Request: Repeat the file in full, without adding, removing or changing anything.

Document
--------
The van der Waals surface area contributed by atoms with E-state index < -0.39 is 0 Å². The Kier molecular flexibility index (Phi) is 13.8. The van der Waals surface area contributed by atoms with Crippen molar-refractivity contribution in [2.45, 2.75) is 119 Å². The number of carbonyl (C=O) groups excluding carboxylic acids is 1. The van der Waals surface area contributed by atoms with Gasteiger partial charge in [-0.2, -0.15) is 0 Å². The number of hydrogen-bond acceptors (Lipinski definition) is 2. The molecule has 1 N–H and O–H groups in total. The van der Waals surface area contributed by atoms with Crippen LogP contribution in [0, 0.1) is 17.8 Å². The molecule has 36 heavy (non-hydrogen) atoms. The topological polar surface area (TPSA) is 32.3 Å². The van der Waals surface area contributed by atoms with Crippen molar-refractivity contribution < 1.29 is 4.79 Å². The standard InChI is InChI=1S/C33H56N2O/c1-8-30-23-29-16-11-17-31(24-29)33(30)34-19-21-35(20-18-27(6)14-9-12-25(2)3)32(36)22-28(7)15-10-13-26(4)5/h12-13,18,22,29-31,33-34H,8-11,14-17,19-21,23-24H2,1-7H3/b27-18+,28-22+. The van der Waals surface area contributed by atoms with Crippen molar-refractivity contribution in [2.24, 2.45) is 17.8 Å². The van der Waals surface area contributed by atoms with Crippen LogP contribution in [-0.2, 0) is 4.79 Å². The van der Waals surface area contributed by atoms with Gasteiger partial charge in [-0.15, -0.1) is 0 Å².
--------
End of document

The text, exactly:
The van der Waals surface area contributed by atoms with E-state index < -0.39 is 0 Å². The Kier molecular flexibility index (Phi) is 13.8. The van der Waals surface area contributed by atoms with Crippen molar-refractivity contribution in [2.45, 2.75) is 119 Å². The number of carbonyl (C=O) groups excluding carboxylic acids is 1. The van der Waals surface area contributed by atoms with Gasteiger partial charge in [-0.2, -0.15) is 0 Å². The number of hydrogen-bond acceptors (Lipinski definition) is 2. The molecule has 1 N–H and O–H groups in total. The van der Waals surface area contributed by atoms with Crippen LogP contribution in [0, 0.1) is 17.8 Å². The molecule has 36 heavy (non-hydrogen) atoms. The topological polar surface area (TPSA) is 32.3 Å². The van der Waals surface area contributed by atoms with Crippen molar-refractivity contribution < 1.29 is 4.79 Å². The standard InChI is InChI=1S/C33H56N2O/c1-8-30-23-29-16-11-17-31(24-29)33(30)34-19-21-35(20-18-27(6)14-9-12-25(2)3)32(36)22-28(7)15-10-13-26(4)5/h12-13,18,22,29-31,33-34H,8-11,14-17,19-21,23-24H2,1-7H3/b27-18+,28-22+. The van der Waals surface area contributed by atoms with Crippen molar-refractivity contribution in [2.24, 2.45) is 17.8 Å². The van der Waals surface area contributed by atoms with Crippen LogP contribution in [-0.2, 0) is 4.79 Å². The van der Waals surface area contributed by atoms with Gasteiger partial charge in [-0.15, -0.1) is 0 Å².